Dick Cavett to Emcee Iona College’s 50th Trustee Award Dinner, April 29

Written By: Talk of the Sound News

HynesLiguoriNew Rochelle, NY (April 2011) Dick Cavett, Emmy Award winner, television personality and writer, will be master of ceremonies at Iona College’s Trustee Award Dinner, Friday, April 29 at The Waldorf Astoria, New York City.

The event will honor Brother James A. Liguori, CFC, EdD, who will be ending his 17th and final year as Iona College’s seventh President, in recognition of his contributions in raising the college’s stature.

“Brother Liguori has left an indelible mark at Iona College. His legacy is evident everywhere on the campus,” said James P. Hynes, Chair of Iona’s Board of Trustees. He added: “Under his leadership, Iona was transformed from a commuter school to a prestigious, nationally-recognized, mid-sized college and a vital neighbor in the New Rochelle community.”

Cardinal Edward Egan, former Archbishop of New York and noted songwriter and Iona alum Don McLean (‘68) and (’01) honorary degree, will be among the special guests who will celebrate Brother Liguori’s legacy as well as the 70th anniversary of the college’s founding. Proceeds from the event will be used to establish the James A. Liguori Scholarship Fund that will help academically qualified students who need financial assistance. The black-tie event will feature a menu created by celebrity chef Lidia Bastianich.


Brother Liguori stated: “Throughout my 17 years as President, I have been blessed with the support of Iona’s dedicated faculty, administration and staff, and the invigorating presence of a bright and talented student body. In addition, it has given me tremendous satisfaction to see the College keep growing stronger and become more competitive.”

Brother Liguori has had a life-long commitment to the betterment of Iona and the City of New Rochelle where he grew up. He is a graduate of Iona Preparatory School and earned a bachelor’s degree in English from Iona College in 1965. He subsequently earned a Master of Arts in English education from SUNY New Paltz. He also holds an M.A. and a P.D. (professional diploma) in Educational Administration, and a doctorate in Educational Administration, all from Fordham University. He served as principal of Iona Prep from 1980 to 1989.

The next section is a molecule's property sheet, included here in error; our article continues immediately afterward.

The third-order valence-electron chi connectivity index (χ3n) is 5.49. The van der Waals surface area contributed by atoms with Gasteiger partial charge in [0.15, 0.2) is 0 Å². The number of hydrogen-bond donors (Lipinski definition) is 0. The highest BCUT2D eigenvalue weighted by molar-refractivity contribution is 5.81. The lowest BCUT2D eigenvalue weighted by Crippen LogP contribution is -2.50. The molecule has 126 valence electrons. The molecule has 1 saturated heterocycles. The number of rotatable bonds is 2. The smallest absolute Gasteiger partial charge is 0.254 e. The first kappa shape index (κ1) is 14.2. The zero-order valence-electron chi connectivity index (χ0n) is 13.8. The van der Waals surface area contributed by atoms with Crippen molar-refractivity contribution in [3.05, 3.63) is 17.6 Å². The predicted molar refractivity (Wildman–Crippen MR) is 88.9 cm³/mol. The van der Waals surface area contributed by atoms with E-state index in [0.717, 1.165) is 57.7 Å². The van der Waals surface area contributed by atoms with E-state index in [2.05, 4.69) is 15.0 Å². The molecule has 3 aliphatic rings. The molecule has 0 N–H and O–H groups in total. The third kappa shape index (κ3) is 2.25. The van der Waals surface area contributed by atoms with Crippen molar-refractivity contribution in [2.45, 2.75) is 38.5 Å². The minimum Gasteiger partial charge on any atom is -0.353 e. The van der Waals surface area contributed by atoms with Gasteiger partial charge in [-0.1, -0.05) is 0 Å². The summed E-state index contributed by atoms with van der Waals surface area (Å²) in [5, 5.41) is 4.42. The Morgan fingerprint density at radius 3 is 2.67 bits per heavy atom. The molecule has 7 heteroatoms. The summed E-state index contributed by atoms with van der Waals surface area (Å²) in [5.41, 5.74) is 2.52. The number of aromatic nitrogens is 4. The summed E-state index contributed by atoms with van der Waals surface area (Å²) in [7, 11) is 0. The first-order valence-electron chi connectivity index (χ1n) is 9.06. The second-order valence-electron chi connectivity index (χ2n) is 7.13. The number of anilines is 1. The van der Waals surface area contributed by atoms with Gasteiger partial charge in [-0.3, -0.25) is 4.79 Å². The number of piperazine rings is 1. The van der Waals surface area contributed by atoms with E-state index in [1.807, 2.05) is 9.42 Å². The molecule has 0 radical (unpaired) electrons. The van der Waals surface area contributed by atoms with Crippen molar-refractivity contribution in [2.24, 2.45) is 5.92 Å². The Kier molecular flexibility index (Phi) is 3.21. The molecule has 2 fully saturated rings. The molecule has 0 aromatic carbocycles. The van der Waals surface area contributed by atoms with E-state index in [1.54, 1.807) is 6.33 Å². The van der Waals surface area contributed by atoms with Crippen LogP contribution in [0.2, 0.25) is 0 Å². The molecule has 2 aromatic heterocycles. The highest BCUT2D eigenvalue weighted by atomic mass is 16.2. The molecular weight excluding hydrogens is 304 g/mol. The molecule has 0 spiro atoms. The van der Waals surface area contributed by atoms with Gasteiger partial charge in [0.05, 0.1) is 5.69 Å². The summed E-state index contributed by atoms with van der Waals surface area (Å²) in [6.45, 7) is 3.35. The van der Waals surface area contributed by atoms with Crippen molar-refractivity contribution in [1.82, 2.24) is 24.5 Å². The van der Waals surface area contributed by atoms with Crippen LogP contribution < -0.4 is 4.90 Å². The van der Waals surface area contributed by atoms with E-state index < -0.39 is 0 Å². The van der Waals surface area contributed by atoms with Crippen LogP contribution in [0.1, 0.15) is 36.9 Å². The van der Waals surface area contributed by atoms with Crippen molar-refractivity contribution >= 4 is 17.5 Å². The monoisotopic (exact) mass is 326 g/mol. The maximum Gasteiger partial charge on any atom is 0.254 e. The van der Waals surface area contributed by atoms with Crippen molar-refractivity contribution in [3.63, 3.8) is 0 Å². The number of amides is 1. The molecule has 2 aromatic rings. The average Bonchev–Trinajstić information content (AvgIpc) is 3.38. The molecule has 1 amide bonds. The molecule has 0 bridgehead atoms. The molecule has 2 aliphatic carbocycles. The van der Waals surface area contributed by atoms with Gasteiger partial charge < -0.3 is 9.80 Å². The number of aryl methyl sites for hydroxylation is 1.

During his distinguished 45-year academic career, he also served as principal of Rice High School in Manhattan and Bishop Hendricken High School in Rhode Island. He also served as Associate Superintendent of Schools for the Archdiocese of New York and Superintendent of Schools for the Archdiocese of Newark. In 1993, he joined Iona College as Executive Vice President.

Soon after becoming Iona’s top administrator in 1995, he developed and implemented the first of three Presidential Strategic Plans that collectively raised more than $100 million over his tenure. These funds enabled Iona College to expand with the construction of new buildings and the renovation of others. This expansion changed both the face of the campus and enhanced student life. Among the new additions were the Hynes Athletics Center; the Robert V. LaPenta Student Union; five residence halls and the recently completed, state-of-the-art Ryan Library. Projects in the planning stage include a new residence hall and a trading floor for the Hagan School of Business.